It’s Not Funny: Teenagers and Societal Issues

This is something that’s been bothering me for a while. At school, I see my classmates joking and laughing about mental health, and online and on TV, I see companies shove our flaws in our faces and then try and sell us products to fix these flaws. It’s never done meanly, just jokingly. And while I like to think of myself as someone who likes humor, the thing is that jokes about societal issues aren’t funny.

About a month ago, a couple of girls from my school who interned at the local Sexual Assault Centre brought in pamphlets about rape and handed them out to two of my classes. In my Philosophy class—full of semi-cultured grade 12s—they looked them over and filled out the attached survey with little to no commentary. But when the girls did the same thing in my French class—a grade 11 class dominated by immature boys—the jokes started coming. There was a question on the survey asking whether or not we thought there was such a thing as “accidental” rape, and I watched, horrified, as the boys laughed at it and one of them mimed thrusting his hips while saying “oops” over and over again. In short, they looked the pamphlet over, laughed at it and then promptly forgot all about it.

And yes, maybe I’m making too big of a deal out of this, but I feel like I have to. Because that isn’t the only thing that’s happened. I remember we were talking about Amanda Todd’s suicide one day in my Grade 9 health class and someone put up her hand and said, “yeah, but she kinda brought it on herself, didn’t she? Because she flashed?” And that’s just what I remember from my school. I’m sure everyone else has stories like this probably to an even larger degree, and that’s the problem. Stuff like this is so commonplace that no one ever really wants to talk about it.

Mental health is another popular joke category. I know my classmates don’t mean anything by it when they say stuff like, “oh, I have this essay due tomorrow that I haven’t even started, I’m going to kill myself,” or “big History project, time to get the razor out.” I know that to them, those words are nothing but offhand comments. It’s just funny, right? It’s the cool thing to do to joke about going over to someone’s house to cut together or to parody the ‘cut4bieber’ hashtag with your own name, right? But unfortunately those ‘jokes’ can be extraordinarily triggering to some people. Imagine someone dealing with self-harm sitting next to you when you say that. They’ve been struggling with self-harm for months they’re trying to stay clean, and you, someone who’s never experienced what they have, essentially dismiss what they’re going through with a dumb joke? Yeah, not funny. Not funny at all.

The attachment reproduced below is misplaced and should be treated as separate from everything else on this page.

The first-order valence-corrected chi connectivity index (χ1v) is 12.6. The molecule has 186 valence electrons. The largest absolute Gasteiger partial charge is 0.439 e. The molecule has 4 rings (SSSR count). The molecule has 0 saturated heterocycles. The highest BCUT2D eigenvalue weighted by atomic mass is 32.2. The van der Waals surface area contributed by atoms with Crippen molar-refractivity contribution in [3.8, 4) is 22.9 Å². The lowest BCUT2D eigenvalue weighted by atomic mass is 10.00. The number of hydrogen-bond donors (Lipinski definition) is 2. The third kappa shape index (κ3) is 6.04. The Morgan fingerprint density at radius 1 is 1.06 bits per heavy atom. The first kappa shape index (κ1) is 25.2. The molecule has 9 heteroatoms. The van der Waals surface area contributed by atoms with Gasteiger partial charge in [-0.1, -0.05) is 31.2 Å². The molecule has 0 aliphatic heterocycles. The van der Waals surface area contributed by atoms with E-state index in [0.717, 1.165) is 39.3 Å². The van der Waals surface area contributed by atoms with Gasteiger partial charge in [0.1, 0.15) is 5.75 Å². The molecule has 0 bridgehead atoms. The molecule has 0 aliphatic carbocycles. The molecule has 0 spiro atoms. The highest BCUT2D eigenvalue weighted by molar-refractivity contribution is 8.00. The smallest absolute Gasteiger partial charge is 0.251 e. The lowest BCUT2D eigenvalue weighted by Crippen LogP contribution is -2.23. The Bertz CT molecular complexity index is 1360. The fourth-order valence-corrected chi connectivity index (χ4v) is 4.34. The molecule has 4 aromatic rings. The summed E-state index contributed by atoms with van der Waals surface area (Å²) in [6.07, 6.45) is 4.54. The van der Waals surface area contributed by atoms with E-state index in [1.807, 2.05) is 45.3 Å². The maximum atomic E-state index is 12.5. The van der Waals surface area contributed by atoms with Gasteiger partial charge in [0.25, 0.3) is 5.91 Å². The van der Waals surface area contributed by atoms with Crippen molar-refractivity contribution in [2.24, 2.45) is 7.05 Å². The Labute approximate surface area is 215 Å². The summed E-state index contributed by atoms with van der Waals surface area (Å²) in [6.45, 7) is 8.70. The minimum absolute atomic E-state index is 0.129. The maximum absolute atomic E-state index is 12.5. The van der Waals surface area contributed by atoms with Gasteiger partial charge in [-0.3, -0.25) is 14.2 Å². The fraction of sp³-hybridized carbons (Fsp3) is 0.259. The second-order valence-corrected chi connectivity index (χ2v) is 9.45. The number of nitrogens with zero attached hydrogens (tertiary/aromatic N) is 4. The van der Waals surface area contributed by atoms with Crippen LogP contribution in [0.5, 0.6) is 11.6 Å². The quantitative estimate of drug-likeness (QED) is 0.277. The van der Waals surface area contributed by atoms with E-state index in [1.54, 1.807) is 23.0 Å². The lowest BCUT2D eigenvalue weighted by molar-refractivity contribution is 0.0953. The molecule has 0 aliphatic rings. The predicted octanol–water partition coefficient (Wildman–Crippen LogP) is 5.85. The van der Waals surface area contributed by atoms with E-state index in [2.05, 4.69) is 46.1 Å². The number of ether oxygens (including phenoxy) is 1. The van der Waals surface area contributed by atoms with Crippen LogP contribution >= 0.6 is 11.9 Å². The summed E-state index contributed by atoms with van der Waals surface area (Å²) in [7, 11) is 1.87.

And I know that joking about mental health and sexual assault is ‘in’ right now, but we’re the ones who are keeping it in. There are so many other things to joke about that don’t belittle real problems that real people face, so many things that are funnier or cooler than an “oh my god, this movie is depressing me, I’m gonna go kill myself.” Yes, I know you probably don’t mean to hurt anyone, but the only thing you’re accomplishing is making fun of situations that are anything but funny. C’mon, guys. We’re better than that.


4 thoughts on “It’s Not Funny: Teenagers and Societal Issues

  1. This is deep. Very deep. People are paying less attention to the things that matter. I live in Nigeria and this issue is terribly under discussed. I’ve been meaning to start a campaign on depression when I’m done with college entrance exams. I hope it helps. Insightful post!


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